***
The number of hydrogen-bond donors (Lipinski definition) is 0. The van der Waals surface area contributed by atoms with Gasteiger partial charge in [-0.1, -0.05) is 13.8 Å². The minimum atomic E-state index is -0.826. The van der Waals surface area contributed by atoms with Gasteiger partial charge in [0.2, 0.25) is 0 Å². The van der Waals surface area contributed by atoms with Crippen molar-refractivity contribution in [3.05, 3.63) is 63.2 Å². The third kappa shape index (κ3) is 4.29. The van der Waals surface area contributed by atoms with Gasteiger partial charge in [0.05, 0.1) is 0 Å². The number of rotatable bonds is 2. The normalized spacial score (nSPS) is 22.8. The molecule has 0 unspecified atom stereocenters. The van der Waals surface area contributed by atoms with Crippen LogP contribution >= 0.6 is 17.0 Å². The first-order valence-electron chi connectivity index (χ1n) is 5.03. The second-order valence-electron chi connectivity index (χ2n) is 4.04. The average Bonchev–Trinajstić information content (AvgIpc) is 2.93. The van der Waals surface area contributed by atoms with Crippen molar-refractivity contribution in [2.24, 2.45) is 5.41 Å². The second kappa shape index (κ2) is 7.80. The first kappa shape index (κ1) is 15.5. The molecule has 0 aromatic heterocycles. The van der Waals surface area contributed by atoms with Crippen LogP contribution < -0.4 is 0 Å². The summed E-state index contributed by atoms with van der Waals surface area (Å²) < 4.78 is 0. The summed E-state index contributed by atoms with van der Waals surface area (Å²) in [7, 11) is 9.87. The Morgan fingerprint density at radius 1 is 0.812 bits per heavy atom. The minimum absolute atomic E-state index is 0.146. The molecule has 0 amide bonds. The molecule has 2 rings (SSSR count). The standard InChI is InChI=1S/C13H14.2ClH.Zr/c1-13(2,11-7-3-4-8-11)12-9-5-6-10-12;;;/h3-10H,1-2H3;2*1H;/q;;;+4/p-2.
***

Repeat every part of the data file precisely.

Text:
The number of hydrogen-bond donors (Lipinski definition) is 0. The van der Waals surface area contributed by atoms with Gasteiger partial charge in [-0.1, -0.05) is 13.8 Å². The minimum atomic E-state index is -0.826. The van der Waals surface area contributed by atoms with Gasteiger partial charge in [0.2, 0.25) is 0 Å². The van der Waals surface area contributed by atoms with Crippen molar-refractivity contribution in [3.05, 3.63) is 63.2 Å². The third kappa shape index (κ3) is 4.29. The van der Waals surface area contributed by atoms with Gasteiger partial charge in [0.05, 0.1) is 0 Å². The number of rotatable bonds is 2. The normalized spacial score (nSPS) is 22.8. The molecule has 0 unspecified atom stereocenters. The van der Waals surface area contributed by atoms with Crippen LogP contribution >= 0.6 is 17.0 Å². The first-order valence-electron chi connectivity index (χ1n) is 5.03. The second-order valence-electron chi connectivity index (χ2n) is 4.04. The average Bonchev–Trinajstić information content (AvgIpc) is 2.93. The van der Waals surface area contributed by atoms with Crippen molar-refractivity contribution in [2.24, 2.45) is 5.41 Å². The second kappa shape index (κ2) is 7.80. The first kappa shape index (κ1) is 15.5. The molecule has 0 aromatic heterocycles. The van der Waals surface area contributed by atoms with Crippen LogP contribution < -0.4 is 0 Å². The summed E-state index contributed by atoms with van der Waals surface area (Å²) < 4.78 is 0. The summed E-state index contributed by atoms with van der Waals surface area (Å²) in [7, 11) is 9.87. The Morgan fingerprint density at radius 1 is 0.812 bits per heavy atom. The minimum absolute atomic E-state index is 0.146. The molecule has 0 amide bonds. The molecule has 2 rings (SSSR count). The standard InChI is InChI=1S/C13H14.2ClH.Zr/c1-13(2,11-7-3-4-8-11)12-9-5-6-10-12;;;/h3-10H,1-2H3;2*1H;/q;;;+4/p-2.